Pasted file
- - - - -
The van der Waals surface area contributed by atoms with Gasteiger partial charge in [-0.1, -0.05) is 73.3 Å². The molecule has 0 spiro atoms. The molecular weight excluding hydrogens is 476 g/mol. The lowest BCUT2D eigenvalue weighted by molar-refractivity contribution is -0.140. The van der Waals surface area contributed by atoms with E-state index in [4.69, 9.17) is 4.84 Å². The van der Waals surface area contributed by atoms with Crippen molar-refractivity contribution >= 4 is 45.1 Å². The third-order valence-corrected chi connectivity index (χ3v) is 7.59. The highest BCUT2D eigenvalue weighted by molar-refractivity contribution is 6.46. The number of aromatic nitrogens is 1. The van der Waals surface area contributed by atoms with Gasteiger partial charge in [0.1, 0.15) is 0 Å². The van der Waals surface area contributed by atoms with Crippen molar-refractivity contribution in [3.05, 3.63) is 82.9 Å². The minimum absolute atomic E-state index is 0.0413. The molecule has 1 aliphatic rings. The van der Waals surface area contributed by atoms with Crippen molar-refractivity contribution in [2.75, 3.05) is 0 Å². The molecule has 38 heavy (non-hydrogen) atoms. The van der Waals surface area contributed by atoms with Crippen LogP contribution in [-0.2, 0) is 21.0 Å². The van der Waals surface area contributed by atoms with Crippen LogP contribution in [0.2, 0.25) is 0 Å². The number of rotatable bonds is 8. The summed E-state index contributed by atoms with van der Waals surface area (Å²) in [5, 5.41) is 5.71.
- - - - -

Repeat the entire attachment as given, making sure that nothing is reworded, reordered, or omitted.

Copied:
The van der Waals surface area contributed by atoms with Gasteiger partial charge in [-0.1, -0.05) is 73.3 Å². The molecule has 0 spiro atoms. The molecular weight excluding hydrogens is 476 g/mol. The lowest BCUT2D eigenvalue weighted by molar-refractivity contribution is -0.140. The van der Waals surface area contributed by atoms with E-state index in [4.69, 9.17) is 4.84 Å². The van der Waals surface area contributed by atoms with Crippen molar-refractivity contribution >= 4 is 45.1 Å². The third-order valence-corrected chi connectivity index (χ3v) is 7.59. The highest BCUT2D eigenvalue weighted by molar-refractivity contribution is 6.46. The number of aromatic nitrogens is 1. The van der Waals surface area contributed by atoms with Gasteiger partial charge in [0.1, 0.15) is 0 Å². The van der Waals surface area contributed by atoms with Crippen molar-refractivity contribution in [3.05, 3.63) is 82.9 Å². The minimum absolute atomic E-state index is 0.0413. The molecule has 1 aliphatic rings. The van der Waals surface area contributed by atoms with Crippen molar-refractivity contribution in [2.75, 3.05) is 0 Å². The molecule has 38 heavy (non-hydrogen) atoms. The van der Waals surface area contributed by atoms with Crippen LogP contribution in [-0.2, 0) is 21.0 Å². The van der Waals surface area contributed by atoms with Crippen LogP contribution in [0.2, 0.25) is 0 Å². The number of rotatable bonds is 8. The summed E-state index contributed by atoms with van der Waals surface area (Å²) in [5, 5.41) is 5.71.